The following lists are not comprehensive. There are many other disabilities and barriers. This is simply a sampling to help faculty understand some of the students they may encounter.

    • Hard of hearing - mild or moderate hearing impairments in one or both ears
    • Deafness - substantial, uncorrectable impairment of hearing in both ears
    • Deaf-blindness - substantial, uncorrectable hearing and visual impairments

    Example Barriers & Accessibility Strategies

    • Audio content without transcripts or captions (Provide text alternative for non-text content)
    • Multimedia / video without captioning (Provide captioning and other alterantives for multimedia) 
    • Color blindness - includes trouble seeing colors and the brightness of colors in the usual way and an inability to tell the difference between shades of the same or similar colors
    • Low vision - includes poor acuity (vision that is not sharp), tunnel vision (seeing only the middle of the visual field), central field loss (seeing only the edges of the visual field), and clouded vision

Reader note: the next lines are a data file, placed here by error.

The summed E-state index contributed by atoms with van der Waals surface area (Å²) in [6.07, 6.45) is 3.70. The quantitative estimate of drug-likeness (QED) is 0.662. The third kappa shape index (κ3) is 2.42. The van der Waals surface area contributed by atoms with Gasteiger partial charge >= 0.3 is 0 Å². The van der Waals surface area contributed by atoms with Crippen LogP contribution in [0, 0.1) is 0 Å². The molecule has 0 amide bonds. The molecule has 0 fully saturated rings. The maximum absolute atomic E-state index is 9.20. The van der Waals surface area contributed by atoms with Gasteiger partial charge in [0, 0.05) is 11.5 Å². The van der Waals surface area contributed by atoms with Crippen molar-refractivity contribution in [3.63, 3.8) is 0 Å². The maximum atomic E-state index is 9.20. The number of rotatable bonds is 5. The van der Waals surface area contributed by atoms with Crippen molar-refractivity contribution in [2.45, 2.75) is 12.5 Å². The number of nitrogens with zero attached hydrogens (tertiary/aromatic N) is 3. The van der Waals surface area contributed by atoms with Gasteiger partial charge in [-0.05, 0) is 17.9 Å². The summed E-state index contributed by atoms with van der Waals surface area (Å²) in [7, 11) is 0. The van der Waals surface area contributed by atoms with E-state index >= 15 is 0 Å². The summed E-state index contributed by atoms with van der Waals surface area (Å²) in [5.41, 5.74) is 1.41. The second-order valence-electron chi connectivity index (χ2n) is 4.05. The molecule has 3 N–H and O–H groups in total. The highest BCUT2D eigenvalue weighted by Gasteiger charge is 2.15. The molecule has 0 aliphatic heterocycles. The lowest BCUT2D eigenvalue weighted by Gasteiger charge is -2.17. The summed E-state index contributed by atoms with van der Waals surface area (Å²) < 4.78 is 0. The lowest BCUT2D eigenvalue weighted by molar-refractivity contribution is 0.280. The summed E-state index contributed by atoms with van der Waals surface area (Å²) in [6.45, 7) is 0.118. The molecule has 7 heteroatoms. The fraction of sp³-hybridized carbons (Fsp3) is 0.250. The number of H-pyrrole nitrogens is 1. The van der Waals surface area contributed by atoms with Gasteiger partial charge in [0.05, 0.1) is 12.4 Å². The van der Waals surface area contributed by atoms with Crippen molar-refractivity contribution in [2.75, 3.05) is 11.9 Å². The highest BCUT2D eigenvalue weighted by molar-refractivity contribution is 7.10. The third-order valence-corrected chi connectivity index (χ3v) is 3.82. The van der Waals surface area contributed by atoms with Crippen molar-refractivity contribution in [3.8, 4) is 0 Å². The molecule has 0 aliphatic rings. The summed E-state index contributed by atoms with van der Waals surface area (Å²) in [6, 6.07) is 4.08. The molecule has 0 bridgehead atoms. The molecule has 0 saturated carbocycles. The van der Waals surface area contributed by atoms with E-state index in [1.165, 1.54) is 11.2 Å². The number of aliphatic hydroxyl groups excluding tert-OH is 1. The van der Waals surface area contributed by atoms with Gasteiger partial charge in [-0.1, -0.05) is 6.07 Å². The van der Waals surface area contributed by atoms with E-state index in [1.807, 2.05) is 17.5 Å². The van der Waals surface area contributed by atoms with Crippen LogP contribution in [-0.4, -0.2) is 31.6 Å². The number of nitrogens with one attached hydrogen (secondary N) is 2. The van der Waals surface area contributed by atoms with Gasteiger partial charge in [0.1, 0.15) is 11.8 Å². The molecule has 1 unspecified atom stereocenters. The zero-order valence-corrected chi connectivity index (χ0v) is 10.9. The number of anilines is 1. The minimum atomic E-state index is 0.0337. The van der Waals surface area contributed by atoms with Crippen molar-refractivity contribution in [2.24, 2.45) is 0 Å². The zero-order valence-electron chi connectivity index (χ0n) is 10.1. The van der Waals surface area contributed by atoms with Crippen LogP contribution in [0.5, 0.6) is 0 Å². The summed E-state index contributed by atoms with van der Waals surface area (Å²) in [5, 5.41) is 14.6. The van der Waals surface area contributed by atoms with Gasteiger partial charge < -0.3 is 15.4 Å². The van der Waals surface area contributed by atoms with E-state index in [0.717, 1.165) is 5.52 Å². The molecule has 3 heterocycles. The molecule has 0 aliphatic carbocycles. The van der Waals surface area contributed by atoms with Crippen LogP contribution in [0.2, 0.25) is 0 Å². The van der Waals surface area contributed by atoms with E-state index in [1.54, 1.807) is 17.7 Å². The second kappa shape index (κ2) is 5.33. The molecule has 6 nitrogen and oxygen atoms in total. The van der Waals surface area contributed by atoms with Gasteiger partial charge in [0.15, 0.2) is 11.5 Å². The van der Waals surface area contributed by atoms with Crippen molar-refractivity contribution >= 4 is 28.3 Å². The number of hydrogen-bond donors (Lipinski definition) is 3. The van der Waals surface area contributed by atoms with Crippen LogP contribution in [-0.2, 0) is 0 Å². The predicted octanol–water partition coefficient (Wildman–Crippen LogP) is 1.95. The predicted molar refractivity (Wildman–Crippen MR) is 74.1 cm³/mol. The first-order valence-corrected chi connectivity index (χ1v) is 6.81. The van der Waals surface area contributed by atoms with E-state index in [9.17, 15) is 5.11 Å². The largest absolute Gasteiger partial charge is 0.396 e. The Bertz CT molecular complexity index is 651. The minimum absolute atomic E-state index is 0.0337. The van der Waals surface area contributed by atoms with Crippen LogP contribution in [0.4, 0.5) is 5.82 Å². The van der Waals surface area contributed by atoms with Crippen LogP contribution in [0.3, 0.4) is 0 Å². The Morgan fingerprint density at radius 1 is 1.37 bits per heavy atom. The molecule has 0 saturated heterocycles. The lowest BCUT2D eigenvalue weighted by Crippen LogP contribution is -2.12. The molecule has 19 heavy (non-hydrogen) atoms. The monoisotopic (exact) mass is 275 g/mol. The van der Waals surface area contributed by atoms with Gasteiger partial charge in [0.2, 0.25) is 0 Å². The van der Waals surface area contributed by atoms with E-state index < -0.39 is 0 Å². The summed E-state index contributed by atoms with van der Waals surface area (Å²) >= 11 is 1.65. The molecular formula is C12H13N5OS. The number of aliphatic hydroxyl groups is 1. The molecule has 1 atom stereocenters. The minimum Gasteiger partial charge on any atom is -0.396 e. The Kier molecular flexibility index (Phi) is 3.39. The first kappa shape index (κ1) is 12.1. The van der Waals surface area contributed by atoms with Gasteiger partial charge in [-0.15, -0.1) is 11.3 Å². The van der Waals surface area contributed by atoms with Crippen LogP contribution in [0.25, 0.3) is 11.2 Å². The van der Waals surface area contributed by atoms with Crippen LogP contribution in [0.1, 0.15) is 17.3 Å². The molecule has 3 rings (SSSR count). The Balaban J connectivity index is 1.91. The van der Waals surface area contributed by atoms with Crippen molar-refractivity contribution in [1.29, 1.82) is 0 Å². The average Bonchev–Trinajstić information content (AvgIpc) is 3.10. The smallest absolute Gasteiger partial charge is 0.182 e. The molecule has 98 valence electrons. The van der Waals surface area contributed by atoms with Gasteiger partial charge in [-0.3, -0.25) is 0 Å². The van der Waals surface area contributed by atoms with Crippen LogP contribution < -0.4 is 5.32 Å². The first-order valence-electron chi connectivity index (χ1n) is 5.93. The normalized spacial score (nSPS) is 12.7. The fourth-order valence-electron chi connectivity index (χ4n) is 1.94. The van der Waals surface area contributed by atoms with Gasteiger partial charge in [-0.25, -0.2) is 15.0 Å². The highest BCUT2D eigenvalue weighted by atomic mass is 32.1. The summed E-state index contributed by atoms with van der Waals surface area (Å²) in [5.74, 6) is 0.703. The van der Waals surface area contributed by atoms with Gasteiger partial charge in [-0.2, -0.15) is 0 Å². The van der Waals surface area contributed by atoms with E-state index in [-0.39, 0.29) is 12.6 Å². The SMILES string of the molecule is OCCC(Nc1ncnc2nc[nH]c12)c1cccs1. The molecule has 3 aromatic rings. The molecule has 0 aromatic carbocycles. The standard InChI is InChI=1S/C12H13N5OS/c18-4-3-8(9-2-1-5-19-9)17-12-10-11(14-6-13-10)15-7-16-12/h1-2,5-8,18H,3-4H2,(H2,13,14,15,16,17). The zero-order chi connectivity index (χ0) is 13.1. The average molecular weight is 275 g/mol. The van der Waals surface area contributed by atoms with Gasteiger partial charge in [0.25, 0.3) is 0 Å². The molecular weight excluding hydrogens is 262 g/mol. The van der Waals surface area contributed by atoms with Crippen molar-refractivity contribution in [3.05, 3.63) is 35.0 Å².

• Blindness - substantial, uncorrectable loss of vision in both eyes
    • Deaf-blindness - substantial, uncorrectable visual and hearing impairments

    Example Barriers & Accessibility Strategies

    • Images with no equivalent text alternatives (Provide alternative text and long descriptions, when needed)
    • Multimedia that does not have text or audio alternatives, or an audio-description track (Provide screen readable text or audio alternative for image only multimedia)
    • Complex and/or inconsistent page navigation (Provide simple, consistent navigation throughout web pages and sites)
    • Text and images with insufficient contrast between foreground and background color combinations (Provide sufficient color contrast)